LOTR and New Zealand

If you’re planning a LOTR-themed New Zealand pilgrimage, there are plenty of other destinations to visit once you’ve ticked off Hobbiton. The New Zealand tourism board proudly states that filming took place in over 150 locations across the country’s North and South Islands.

Highlights include Tongariro Alpine Crossing on the North Island – a big day trek that takes in Mount Ngauruhoe (which doubled up as Mount Doom). Travelers can also enjoy skiing on the North Island on Mount Ruapehu, which also stood in for Mount Doom and parts of Mordor.

New Zealand's Mount Ngauruhoe which doubled up as Mount Doom in the "Lord of the Rings" movies. - travellinglight/iStockphoto/Getty Images
New Zealand's Mount Ngauruhoe which doubled up as Mount Doom in the "Lord of the Rings" movies. - travellinglight/iStockphoto/Getty Images

UK-based “Lord of the Rings” fan Conor McNish-Lane, now in his early 30s, told CNN Travel he looks back fondly on a trip to New Zealand taken when he was a teenager.

“I loved seeing how much the country embraced what many around the globe consider to be the greatest movie trilogy in film history,” he said.

McNish-Lane enjoyed spotting locations recognizable from the “Lord of the Rings.” A particular highlight was a day spent at Mount Sunday, near the Rangitata River in Hakatere Conservation Park in southern New Zealand, which doubled up as the Home of Edoras.

“It was an incredible walk in a very remote location around the Home of Edoras - Rohan’s capital city - where in the movies, Aragorn, Legolas, Gimli and Gandalf meet with King Théoden,” recalled McNish-Lane.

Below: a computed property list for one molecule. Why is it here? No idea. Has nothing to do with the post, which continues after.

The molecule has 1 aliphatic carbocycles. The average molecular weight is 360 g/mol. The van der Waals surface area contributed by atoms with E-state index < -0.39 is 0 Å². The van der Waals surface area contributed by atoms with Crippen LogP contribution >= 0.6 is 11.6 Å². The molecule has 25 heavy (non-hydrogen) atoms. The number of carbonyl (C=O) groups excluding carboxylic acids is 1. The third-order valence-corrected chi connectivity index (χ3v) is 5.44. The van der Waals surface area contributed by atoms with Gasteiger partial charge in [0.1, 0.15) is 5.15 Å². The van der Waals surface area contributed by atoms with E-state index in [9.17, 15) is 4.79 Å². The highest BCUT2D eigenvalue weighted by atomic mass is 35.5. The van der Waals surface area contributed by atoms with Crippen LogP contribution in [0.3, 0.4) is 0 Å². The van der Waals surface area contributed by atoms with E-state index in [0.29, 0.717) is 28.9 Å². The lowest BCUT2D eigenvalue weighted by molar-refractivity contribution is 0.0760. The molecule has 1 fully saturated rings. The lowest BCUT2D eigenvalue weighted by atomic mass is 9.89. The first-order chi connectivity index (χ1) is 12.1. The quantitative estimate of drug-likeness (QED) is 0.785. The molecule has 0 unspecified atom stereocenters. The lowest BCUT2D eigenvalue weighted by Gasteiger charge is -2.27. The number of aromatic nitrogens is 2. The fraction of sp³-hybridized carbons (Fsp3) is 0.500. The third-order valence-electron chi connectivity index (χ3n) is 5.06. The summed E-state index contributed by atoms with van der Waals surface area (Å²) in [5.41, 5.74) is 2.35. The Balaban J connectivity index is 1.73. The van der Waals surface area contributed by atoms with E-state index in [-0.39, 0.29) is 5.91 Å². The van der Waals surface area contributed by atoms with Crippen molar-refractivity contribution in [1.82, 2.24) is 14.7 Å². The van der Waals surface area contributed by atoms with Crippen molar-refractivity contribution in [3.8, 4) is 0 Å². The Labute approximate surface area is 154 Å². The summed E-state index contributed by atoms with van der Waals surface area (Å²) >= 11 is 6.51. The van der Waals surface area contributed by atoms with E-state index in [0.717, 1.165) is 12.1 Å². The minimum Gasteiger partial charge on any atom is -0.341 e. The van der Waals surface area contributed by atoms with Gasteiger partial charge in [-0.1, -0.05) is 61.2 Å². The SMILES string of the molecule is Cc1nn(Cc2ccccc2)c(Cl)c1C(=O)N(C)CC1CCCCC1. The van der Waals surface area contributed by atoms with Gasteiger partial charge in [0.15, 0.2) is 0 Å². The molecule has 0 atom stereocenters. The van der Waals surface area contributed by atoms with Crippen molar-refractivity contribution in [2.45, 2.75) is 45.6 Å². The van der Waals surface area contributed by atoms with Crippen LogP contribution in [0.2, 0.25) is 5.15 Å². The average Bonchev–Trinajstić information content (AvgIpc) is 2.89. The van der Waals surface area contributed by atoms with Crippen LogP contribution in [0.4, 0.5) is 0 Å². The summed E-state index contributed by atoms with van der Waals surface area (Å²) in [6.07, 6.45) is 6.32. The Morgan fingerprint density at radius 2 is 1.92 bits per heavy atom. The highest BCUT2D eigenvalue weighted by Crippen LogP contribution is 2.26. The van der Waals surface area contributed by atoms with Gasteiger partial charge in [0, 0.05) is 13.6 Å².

“There were no actual structures on Mount Sunday left as they were temporary builds at the time for the movies but there was a plaque to acknowledge what had taken place and you could just really feel and sense the incredible atmosphere and why they chose the location.”

From Mount Sunday, hikers can also admire Dry Creek Quarry, the site used as Helm’s Deep.

“For any LOTR fans out there, they’ll know that the people of Rohan take a long and treacherous walk to Helm’s Deep which sets the stage for the final epic battle of the second movie, ‘The Two Towers,’” said McNish-Lane.

“What fans may not know is that you can easily see the site of Helm’s Deep - which was also a temporary structure built on the side of a nearby mountain in the valley - from Mount Sunday, as they’re actually quite close.”

McNish-Lane didn’t make it to Hobbiton on his previous trip, but the news that the site’s expanded and the Hobbit Holes have opened up has him daydreaming about future adventures.

“I live in London and I’m 32 now so it’s been a long time since I was in NZ,” he said. “Of all the movie sets in the world, reading about Hobbiton makes me want to hop on a plane and take that long journey back to Middle-earth.”

CNN’s Thomas Page contributed to this article